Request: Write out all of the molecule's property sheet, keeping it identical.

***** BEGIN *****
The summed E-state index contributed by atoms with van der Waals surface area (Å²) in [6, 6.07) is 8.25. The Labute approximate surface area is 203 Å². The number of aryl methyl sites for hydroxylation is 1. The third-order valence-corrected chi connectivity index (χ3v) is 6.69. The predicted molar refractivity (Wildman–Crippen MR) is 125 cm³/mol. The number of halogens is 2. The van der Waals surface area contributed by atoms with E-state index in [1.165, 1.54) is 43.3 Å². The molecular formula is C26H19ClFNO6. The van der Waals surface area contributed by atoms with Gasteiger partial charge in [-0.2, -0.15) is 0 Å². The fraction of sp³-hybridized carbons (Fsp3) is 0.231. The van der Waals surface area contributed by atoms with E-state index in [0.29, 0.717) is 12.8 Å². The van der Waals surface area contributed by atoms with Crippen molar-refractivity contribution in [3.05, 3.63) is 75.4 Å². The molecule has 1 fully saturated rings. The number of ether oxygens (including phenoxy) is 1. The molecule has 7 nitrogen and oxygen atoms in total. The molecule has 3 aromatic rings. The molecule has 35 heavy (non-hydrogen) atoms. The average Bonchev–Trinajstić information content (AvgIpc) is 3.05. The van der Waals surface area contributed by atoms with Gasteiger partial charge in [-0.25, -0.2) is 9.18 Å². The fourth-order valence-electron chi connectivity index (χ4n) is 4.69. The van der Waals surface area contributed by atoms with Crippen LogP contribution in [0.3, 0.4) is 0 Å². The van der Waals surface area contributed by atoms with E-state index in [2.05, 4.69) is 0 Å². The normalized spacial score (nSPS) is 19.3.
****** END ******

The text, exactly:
The summed E-state index contributed by atoms with van der Waals surface area (Å²) in [6, 6.07) is 8.25. The Labute approximate surface area is 203 Å². The number of aryl methyl sites for hydroxylation is 1. The third-order valence-corrected chi connectivity index (χ3v) is 6.69. The predicted molar refractivity (Wildman–Crippen MR) is 125 cm³/mol. The number of halogens is 2. The van der Waals surface area contributed by atoms with E-state index in [1.165, 1.54) is 43.3 Å². The molecular formula is C26H19ClFNO6. The van der Waals surface area contributed by atoms with Gasteiger partial charge in [-0.2, -0.15) is 0 Å². The fraction of sp³-hybridized carbons (Fsp3) is 0.231. The van der Waals surface area contributed by atoms with E-state index in [0.29, 0.717) is 12.8 Å². The van der Waals surface area contributed by atoms with Crippen molar-refractivity contribution in [3.05, 3.63) is 75.4 Å². The molecule has 1 fully saturated rings. The number of ether oxygens (including phenoxy) is 1. The molecule has 7 nitrogen and oxygen atoms in total. The molecule has 3 aromatic rings. The molecule has 35 heavy (non-hydrogen) atoms. The average Bonchev–Trinajstić information content (AvgIpc) is 3.05. The van der Waals surface area contributed by atoms with Gasteiger partial charge in [-0.25, -0.2) is 9.18 Å². The fourth-order valence-electron chi connectivity index (χ4n) is 4.69. The van der Waals surface area contributed by atoms with Crippen LogP contribution in [0.3, 0.4) is 0 Å². The van der Waals surface area contributed by atoms with E-state index in [2.05, 4.69) is 0 Å². The normalized spacial score (nSPS) is 19.3.